When veterans return home from war, they're offered resources to help them cope with struggles including PTSD. But, first responders back home don’t have the same resources.

That’s why a veteran turned first responder and former police officer came together to create a new support system. 

It’s a program by first responders, for first responders whose duty to help others, can lead to their own personal struggles. 

Travis Browning is a sheriff’s deputy, EMT and volunteer firefighter. He co-founded ‘Heroes Behind the Line’ with former police officer, Cody Jones. 

"We lost some to suicide last year, and that wasn’t okay with us," Browning said. 

They created the state wide, nonprofit in July 2018 to offer PTSD help and suicide prevention. 

“We had a guy that we went to the academy with, who responded to his own brothers suicide," Jones said. "At the time, he didnt know he was going to that call. After that is when he had issues with PTSD and mental health and he’s still suffering from that."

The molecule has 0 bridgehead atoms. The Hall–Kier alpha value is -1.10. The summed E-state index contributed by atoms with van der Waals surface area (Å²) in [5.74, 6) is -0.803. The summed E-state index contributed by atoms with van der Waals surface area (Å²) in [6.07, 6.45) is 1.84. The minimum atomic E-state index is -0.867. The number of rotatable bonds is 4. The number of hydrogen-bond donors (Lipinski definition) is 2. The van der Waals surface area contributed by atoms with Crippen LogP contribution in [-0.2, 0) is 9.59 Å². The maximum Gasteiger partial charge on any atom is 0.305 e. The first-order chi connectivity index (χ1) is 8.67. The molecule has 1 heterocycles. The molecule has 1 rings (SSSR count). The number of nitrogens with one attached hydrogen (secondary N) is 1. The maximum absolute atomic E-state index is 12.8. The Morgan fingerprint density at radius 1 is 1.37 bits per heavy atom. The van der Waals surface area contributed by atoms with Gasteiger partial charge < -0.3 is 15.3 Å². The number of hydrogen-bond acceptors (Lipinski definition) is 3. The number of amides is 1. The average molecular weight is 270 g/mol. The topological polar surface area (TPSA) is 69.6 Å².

They're creating a call center for responders to call into when they're struggling after tough calls. They're also forming peer support groups, partnering with suicide prevention groups and have therapists who have agreed to work pro bono. 

Right now, they’re also collecting signatures to introduce a bill this legislative session that would create a confidentiality law for first responders. 

“That would mean you can come and say ‘I’m having issues I need to go to a therapist a clinician or whatever to get some help,’ but without fear of being reprimanded or losing your license," Browning said. 

They hope to get workers comp or disability for first responders diagnosed with PTSD. 

“We all have issues, we all need help from time to time," Browning said.

They’re hoping to erase a stigma and offer help, so the men and women who do the tough jobs have the support they need, to support us.

In March, they're hosting a PTSD Education and training event for law enforcement officers through a partnership with a group out of Florida called Code 9 Project.

If you want to sign the petition for the confidentiality bill, click here